Children’s sermon: Gather the children: Tell them that we are going to play a game similar to Simon Says, except they are going to walk through the sanctuary. You are going to call out directions using the phrase “Jesus says.” Examples: at first Jesus says walk ten steps forward down the middle aisle. Jesus says turn right and offer a high five, etc. Then regather them together. How did it feel not knowing what I was going to say next? It can be unsettling can’t it? We like to know what’s happening next. In our story today, Jesus goes to an unfamiliar place with unfamiliar people. He heals a man who has been hurting a long time and the people were afraid of this man. Jesus heals him and makes the hurt go away, but the people were afraid of Jesus’ power to heal people who were very sick. So they asked Jesus to leave. He did and the man who was healed wanted to come with him. Jesus told him that he needed to stay and share and be a sign with the people of God’s power in his life and the man does. Jesus’ words in our life also have power. Jesus wants us to use Jesus’ words to share with people God’s love for them, even people not like us or people we would rather not be around, even if we’re afraid. They are all God’s beloved children. Jesus’s word in your and everyone’s life is always one of love. Can you remember that? Ok! Let’s pray:

Have you ever been asked to leave somewhere? Honestly, I don’t think I have…which is surprising simply because, well, you know, me. There are times when Mike and I voluntarily left somewhere as we knew our kids were being a problem, or I’ve left a meeting or gathering where I didn’t fit in or it was obvious the gathering/meeting was intended for someone else.  Now, I have asked people to leave on rare occasion. Honestly, there have been a couple of times at some of the churches I’ve served when someone has come into the office seeking assistance and when we didn’t provide exactly what they needed, they’re behavior became unpredictable, angry or belligerent. For the safety of myself and others that I am charged to care for, I have politely asked people to leave. Most have, under their own volition, but a couple of times with assistance from law enforcement. And to be transparent, those interactions never feel good to me. I mean, we’re supposed to be CHURCH, right? We’re supposed to love everyone, give them what they need, care for them, forgive them…and often when I have asked people to leave, they bring this up to me. “This isn’t very Christian! You are not a good Christian!” And I would be lying to you if I said that doesn’t sting a bit. I feel like a big hypocrite. And I don’t like feeling threatened. Often my fear of someone’s unpredictable behavior wins out over the fear of being a hypocrite. And maybe that is ok but that tension remains because often it’s not only the threat of physical harm that leads me to exclude someone. I might simply feel uncomfortable because they don’t fit a social norm, or act in a way I don’t understand or are simply different from myself.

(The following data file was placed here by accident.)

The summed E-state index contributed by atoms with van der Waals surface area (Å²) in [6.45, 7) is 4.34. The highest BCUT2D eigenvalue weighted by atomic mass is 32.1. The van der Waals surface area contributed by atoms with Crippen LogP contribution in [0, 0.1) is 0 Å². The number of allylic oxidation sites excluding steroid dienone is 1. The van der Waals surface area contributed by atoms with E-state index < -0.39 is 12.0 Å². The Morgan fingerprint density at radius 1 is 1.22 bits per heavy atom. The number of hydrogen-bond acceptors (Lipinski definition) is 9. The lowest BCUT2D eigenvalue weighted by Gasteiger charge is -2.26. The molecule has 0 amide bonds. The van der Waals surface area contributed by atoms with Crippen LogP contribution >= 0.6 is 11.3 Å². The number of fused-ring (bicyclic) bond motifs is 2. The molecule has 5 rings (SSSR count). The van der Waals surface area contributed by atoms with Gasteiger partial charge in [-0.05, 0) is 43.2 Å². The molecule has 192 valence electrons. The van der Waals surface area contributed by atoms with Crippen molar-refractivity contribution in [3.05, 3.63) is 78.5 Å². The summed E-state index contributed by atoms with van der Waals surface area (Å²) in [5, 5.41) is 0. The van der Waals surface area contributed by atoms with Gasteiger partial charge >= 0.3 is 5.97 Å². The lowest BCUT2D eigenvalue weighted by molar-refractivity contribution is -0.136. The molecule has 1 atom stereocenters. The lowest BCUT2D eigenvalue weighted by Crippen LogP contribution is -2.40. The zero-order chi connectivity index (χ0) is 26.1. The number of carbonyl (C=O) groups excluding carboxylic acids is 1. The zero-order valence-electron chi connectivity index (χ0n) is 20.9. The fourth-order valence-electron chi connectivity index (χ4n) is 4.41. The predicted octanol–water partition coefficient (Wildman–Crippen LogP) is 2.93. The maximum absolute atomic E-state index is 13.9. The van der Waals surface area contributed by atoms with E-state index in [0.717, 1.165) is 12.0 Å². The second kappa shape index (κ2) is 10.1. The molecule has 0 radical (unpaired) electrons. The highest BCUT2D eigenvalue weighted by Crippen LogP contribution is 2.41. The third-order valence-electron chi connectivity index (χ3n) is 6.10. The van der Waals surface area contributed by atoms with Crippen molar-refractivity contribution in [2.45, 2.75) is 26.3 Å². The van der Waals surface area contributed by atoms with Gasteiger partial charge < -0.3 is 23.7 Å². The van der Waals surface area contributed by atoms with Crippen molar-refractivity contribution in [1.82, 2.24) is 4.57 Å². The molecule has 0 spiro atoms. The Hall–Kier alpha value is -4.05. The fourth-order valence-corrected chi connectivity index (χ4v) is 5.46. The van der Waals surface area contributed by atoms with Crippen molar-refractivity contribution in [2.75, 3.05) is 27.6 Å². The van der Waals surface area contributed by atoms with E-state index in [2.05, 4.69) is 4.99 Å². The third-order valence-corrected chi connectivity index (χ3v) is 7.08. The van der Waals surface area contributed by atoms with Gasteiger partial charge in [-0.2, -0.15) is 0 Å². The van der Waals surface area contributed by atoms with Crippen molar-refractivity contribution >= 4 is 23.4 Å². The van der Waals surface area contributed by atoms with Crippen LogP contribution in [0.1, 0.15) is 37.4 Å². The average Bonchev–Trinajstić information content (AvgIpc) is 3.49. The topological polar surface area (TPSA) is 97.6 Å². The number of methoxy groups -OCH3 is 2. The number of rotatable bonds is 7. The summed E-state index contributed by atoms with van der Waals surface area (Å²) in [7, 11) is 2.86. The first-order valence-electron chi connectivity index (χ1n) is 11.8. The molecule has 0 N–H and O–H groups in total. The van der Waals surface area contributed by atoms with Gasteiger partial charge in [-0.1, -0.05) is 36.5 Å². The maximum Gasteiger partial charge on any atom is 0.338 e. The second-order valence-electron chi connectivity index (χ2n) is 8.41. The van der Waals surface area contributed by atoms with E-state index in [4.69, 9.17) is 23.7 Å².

Our Luke story hits at the heart of this complexity of this tension. We read that Jesus goes to the opposite side of Galilee-to Gerasa. This land of the Gerasenes is one where Jesus didn’t know anyone. Based on the commerce of pig raising, we can assume that there were quite a few more Gentiles here than in Galilee and/or more Jewish people not adhering to the purity laws. Jesus was a long way from home perhaps both geographically and culturally. Sometimes you don’t have to travel far, or at all, to be the outsider.